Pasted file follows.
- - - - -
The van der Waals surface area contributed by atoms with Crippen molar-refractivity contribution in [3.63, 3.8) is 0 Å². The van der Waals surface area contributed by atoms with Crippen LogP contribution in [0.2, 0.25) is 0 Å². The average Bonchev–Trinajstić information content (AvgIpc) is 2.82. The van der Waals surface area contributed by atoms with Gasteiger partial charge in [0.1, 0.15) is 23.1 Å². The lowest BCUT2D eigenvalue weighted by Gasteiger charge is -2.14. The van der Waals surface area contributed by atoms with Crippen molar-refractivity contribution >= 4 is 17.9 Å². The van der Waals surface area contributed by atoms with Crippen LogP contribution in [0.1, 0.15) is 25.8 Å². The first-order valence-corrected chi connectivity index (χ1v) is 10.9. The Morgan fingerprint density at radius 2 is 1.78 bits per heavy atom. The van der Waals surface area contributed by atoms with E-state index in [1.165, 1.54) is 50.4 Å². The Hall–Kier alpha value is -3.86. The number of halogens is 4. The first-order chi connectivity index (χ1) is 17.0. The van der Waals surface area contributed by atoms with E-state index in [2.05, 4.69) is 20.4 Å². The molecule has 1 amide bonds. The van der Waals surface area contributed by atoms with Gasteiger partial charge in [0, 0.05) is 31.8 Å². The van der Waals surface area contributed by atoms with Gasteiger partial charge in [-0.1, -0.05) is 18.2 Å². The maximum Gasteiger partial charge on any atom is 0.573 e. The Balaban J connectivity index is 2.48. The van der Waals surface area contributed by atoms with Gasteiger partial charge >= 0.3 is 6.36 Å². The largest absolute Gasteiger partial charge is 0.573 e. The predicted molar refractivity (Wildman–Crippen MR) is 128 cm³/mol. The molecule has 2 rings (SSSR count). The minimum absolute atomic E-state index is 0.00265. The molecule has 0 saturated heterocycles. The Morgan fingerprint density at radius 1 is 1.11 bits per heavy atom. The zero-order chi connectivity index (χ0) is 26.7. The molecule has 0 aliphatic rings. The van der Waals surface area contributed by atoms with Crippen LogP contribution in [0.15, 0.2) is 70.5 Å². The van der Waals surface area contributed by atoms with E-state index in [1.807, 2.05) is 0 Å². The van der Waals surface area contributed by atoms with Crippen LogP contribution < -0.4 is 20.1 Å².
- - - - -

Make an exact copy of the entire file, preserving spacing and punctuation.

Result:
The van der Waals surface area contributed by atoms with Crippen molar-refractivity contribution in [3.63, 3.8) is 0 Å². The van der Waals surface area contributed by atoms with Crippen LogP contribution in [0.2, 0.25) is 0 Å². The average Bonchev–Trinajstić information content (AvgIpc) is 2.82. The van der Waals surface area contributed by atoms with Gasteiger partial charge in [0.1, 0.15) is 23.1 Å². The lowest BCUT2D eigenvalue weighted by Gasteiger charge is -2.14. The van der Waals surface area contributed by atoms with Crippen molar-refractivity contribution >= 4 is 17.9 Å². The van der Waals surface area contributed by atoms with Crippen LogP contribution in [0.1, 0.15) is 25.8 Å². The first-order valence-corrected chi connectivity index (χ1v) is 10.9. The Morgan fingerprint density at radius 2 is 1.78 bits per heavy atom. The van der Waals surface area contributed by atoms with E-state index in [1.165, 1.54) is 50.4 Å². The Hall–Kier alpha value is -3.86. The number of halogens is 4. The first-order chi connectivity index (χ1) is 17.0. The van der Waals surface area contributed by atoms with E-state index in [2.05, 4.69) is 20.4 Å². The molecule has 1 amide bonds. The van der Waals surface area contributed by atoms with Gasteiger partial charge in [0, 0.05) is 31.8 Å². The van der Waals surface area contributed by atoms with Gasteiger partial charge in [-0.1, -0.05) is 18.2 Å². The maximum Gasteiger partial charge on any atom is 0.573 e. The Balaban J connectivity index is 2.48. The van der Waals surface area contributed by atoms with Gasteiger partial charge >= 0.3 is 6.36 Å². The largest absolute Gasteiger partial charge is 0.573 e. The predicted molar refractivity (Wildman–Crippen MR) is 128 cm³/mol. The molecule has 2 rings (SSSR count). The minimum absolute atomic E-state index is 0.00265. The molecule has 0 saturated heterocycles. The Morgan fingerprint density at radius 1 is 1.11 bits per heavy atom. The zero-order chi connectivity index (χ0) is 26.7. The molecule has 0 aliphatic rings. The van der Waals surface area contributed by atoms with Crippen LogP contribution in [0.15, 0.2) is 70.5 Å². The van der Waals surface area contributed by atoms with E-state index in [1.807, 2.05) is 0 Å². The van der Waals surface area contributed by atoms with Crippen LogP contribution < -0.4 is 20.1 Å².